Author Topic: Practitioner Responsibility [Part One of Two]  (Read 3602 times)

Offline Jon Loren

  • Senior Moderator
  • White Belt
  • *****
  • Posts: 17
Practitioner Responsibility [Part One of Two]
« on: December 24, 2007, 01:10:37 PM »
Our present for everyone for a great New Year - GM Jon A. Loren


Practitioner Responsibility

Whether we are the student or the teacher, we all have various responsibilities that make the martial art what it is. The strength of an art is the soul of the art, which is always structured with responsibilities, disciplines, and a strong moral and ethics code. This carries over into every day life. Here are some of Tum Pai's practitioner responsibilities:

Student Practitioner Responsibility

1. It is your duty to try your best without complaint. Good arts generally push your limits, so that what was intolerable before is not a problem now.

2. Always keep yourself clean and your workout clothes clean. If you come from work with dirty hands and feet, body, clothes, or clouded mind cleanse them before class.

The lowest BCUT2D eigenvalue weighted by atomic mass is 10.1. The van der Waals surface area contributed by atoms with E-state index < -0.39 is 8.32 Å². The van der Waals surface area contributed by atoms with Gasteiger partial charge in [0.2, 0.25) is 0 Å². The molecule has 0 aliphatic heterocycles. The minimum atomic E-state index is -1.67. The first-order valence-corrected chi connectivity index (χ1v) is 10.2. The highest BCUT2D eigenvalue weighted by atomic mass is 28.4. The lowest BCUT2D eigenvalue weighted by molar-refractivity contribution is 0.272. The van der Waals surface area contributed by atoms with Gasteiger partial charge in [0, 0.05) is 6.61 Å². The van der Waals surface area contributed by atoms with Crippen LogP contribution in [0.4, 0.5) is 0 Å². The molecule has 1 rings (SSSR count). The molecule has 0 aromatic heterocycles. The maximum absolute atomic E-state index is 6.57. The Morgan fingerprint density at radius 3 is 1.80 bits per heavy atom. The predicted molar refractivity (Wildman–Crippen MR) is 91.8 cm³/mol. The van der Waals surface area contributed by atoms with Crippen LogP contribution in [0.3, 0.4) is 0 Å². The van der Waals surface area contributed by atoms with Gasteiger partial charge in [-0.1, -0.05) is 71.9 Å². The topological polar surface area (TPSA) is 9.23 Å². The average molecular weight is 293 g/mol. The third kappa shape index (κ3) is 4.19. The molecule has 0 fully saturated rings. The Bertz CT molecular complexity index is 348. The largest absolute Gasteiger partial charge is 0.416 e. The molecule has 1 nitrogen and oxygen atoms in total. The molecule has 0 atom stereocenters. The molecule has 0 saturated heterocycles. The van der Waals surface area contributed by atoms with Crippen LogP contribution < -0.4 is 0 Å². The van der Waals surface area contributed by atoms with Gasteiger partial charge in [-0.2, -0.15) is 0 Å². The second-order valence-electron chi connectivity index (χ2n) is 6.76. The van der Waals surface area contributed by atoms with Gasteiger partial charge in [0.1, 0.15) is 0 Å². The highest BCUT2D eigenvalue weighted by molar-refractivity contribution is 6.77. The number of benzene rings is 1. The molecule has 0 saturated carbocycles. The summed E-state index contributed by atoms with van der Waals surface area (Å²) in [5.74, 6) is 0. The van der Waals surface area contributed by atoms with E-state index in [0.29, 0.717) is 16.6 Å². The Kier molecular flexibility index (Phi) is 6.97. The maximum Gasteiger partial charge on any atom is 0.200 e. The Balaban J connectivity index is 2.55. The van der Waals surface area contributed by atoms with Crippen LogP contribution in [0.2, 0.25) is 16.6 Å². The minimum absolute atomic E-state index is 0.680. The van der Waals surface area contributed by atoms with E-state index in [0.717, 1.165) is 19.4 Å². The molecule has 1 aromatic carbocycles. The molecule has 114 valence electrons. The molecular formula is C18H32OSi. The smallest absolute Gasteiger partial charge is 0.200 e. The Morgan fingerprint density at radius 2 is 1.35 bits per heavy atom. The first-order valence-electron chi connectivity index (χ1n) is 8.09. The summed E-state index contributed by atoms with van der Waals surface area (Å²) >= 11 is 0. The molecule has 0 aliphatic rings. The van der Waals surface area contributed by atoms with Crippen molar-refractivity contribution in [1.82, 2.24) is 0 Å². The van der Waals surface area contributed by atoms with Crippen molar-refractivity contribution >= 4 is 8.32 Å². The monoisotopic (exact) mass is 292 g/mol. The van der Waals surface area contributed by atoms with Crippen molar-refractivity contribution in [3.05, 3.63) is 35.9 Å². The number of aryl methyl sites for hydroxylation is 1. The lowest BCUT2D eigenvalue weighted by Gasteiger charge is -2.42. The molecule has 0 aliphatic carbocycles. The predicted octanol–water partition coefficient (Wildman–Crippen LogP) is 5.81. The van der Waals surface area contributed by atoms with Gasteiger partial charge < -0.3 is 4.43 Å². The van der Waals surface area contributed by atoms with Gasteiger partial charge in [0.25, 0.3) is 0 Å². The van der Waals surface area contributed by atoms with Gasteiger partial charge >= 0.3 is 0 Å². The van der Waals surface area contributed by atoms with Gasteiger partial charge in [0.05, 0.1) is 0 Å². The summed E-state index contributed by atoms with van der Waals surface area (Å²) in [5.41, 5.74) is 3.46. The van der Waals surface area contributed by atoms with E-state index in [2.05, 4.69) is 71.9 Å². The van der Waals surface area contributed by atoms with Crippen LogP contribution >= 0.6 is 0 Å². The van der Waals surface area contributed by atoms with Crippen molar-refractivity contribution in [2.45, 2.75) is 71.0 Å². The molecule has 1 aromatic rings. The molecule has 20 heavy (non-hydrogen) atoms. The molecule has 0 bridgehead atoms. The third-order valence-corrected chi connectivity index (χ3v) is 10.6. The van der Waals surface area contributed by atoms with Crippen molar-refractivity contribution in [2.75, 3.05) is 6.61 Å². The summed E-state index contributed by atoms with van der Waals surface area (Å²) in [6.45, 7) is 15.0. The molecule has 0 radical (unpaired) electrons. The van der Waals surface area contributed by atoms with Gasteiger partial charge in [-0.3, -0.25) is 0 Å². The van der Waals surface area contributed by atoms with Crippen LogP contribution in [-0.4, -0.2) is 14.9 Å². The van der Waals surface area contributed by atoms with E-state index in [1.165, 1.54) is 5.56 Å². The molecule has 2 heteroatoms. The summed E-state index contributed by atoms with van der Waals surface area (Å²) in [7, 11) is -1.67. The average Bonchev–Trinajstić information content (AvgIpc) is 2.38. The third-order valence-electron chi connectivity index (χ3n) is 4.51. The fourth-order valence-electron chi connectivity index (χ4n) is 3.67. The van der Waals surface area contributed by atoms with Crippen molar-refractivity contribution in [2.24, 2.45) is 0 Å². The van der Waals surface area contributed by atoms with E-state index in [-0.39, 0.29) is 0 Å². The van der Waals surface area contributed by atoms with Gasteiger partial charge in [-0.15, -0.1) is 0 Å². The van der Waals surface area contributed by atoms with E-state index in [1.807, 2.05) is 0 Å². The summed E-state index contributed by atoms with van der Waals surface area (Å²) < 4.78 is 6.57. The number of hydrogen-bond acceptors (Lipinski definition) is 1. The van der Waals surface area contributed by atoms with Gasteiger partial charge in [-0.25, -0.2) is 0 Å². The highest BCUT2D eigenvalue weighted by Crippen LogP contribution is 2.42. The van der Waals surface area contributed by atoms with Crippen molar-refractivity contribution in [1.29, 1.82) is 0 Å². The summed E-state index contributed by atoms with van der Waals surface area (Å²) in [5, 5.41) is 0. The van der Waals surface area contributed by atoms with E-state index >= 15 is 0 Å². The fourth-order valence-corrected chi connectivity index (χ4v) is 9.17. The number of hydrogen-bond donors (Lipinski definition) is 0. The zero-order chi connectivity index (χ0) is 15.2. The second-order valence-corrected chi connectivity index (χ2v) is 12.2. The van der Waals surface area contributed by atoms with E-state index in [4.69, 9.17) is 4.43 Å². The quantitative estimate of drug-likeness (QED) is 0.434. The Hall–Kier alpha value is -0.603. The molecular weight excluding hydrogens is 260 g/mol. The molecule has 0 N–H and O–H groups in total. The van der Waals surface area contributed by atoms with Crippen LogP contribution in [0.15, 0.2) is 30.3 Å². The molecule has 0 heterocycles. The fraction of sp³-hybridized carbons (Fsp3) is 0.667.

3. Keep your nails short for both hands and feet. Nail scratches are hard to heal. It is to your strength to not injure your partners.

4. Keep your training area clean without being asked. The same goes for the dressing rooms and bathrooms.

5. Keep remembering the phrase "it's not what your country does for you, it's what you do for your country". This applies to martial arts schools as well.

6. Pay your dues timely. Set an example of appreciation. This is a sign of respect.

7. Always address your teacher with their title or any other practitioner with titles earned by training -- in or out of the school.

8. Remember the teachers birthday with some small gift. The same applies to Christmas if that is part of our or their tradition. Show you are a giver and not a taker.

9. Help other students to get better, this will improve yourself, and it is an obligation of a senior practitioner.